Chapter President BMC Dave Karpin & Chapter Treasurer HCPO Bob Niemiec present the winners right to left, Madison Beatty, Nicholas Fiore, FN Karissa Carter their checks.

Submitted by FN Karissa M. Carver, USCG

Line crossing ceremonies have been a sea going tradition for more than 400 years. This ceremony is held when crossing the Equator, for sailors who have never done so before, to prove their worth to King Neptune. Participates are often forced to engage in rather degrading or embarrassing acts while being watched by their superiors.  The first time sailors crossing the equator are expected to be submissive which creates unnecessary power dynamics. Just because an event has been encouraged for centuries does not mean it is acceptable to force upon an unwilling participant.

According the Department of Defense, hazing is defined as a form of harassment where the service member endures physical or psychological injury for the purpose of initiation (Department of Defense Instruction 1020.03). Hazing creates a threat to the unwilling or even willing participant’s health, safety and trust of those involved. These effects can have a lasting impact upon a service member, which could impede on their ability to perform their assigned duties down the road.

Service members can easily feel pressured to engage in these ceremonies for the fear of being retaliated against for backing out. This leads to a possible hazing situation either route that the service member chooses. It would be a different situation if there was not pressure for one to participate and others respected that choice. Unfortunately, this is not the case, as service members either unwilling participate in the line crossing ceremony and feel belittled or they are harassed for not wanting to be “part of the crew”. It is pretty clear that by today’s standards; civilian and military alike, line crossing ceremonies are considered hazing and need to be addressed accordingly.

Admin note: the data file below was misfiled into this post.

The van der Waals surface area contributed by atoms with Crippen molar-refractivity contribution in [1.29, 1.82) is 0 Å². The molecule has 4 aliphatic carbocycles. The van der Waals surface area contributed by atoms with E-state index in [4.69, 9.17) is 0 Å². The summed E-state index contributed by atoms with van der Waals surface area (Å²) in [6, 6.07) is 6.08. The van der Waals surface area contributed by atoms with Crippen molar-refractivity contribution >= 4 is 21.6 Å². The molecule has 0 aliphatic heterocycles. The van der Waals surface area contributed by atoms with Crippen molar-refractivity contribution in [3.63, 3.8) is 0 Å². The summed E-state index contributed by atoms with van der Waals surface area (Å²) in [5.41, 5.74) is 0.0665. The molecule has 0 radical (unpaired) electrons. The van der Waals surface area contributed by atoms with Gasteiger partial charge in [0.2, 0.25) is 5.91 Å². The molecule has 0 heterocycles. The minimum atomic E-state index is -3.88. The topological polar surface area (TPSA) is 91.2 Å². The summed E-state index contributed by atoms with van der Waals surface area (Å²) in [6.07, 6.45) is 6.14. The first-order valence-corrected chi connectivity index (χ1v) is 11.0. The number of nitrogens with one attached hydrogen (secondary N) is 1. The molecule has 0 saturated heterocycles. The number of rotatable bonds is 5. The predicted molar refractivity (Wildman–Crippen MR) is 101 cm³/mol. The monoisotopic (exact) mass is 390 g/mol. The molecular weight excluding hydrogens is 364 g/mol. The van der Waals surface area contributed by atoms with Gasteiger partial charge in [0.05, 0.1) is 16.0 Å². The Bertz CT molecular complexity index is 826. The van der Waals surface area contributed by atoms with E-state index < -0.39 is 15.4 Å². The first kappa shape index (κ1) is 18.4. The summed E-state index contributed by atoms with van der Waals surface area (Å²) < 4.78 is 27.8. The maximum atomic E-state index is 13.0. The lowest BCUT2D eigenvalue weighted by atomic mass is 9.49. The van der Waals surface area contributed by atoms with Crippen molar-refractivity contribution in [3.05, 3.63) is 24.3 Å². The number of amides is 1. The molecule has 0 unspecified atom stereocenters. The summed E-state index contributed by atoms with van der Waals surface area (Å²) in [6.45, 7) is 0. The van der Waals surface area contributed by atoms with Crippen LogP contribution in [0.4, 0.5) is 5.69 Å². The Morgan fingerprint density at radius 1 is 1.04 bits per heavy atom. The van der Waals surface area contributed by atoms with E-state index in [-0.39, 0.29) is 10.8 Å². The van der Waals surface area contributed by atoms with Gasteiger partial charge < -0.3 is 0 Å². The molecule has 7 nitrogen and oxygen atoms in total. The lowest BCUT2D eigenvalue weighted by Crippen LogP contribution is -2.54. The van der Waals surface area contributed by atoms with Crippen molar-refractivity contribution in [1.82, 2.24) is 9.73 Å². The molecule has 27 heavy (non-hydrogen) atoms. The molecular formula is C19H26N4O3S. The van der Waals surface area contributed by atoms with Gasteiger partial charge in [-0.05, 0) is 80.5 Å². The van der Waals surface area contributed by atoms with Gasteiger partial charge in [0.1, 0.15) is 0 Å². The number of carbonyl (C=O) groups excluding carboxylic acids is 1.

The Impact of Social Media on Perception of Public Figures

 
Submitted by: Nicholas A. Fiore


            For over a decade social media has become a rising power across the world, expanding as platforms such as Facebook, Twitter and Instagram.  With this increase in power comes an ability to influence, namely the perception a population has of an individual.  This perception in recent times has shifted dramatically to involve public figures.  A question posed asks whether social media has had a positive or negative affect on the perception of public figures.  An argument can be made that the affect has been negative, especially with regards to the public figures themselves.  However, it will be argued here that the impact has been predominantly positive in terms of perception, as social media has improved the overall ability to observe a public figure.

            Social media in all its forms offers multiple new ways to observe a public figure, replacing the limited scope of news in the form of print or broadcasted interviews.  It can be used as a powerful tool to mobilize great numbers in a short amount of time.  This can be seen in two notable extremes: the use of social media by the Obama campaign in 2008 [1] and President Donald Trumps use of Twitter before and during his presidency.  Both have carried a similar goal: reaching the largest number of individuals possible, albeit for different purposes.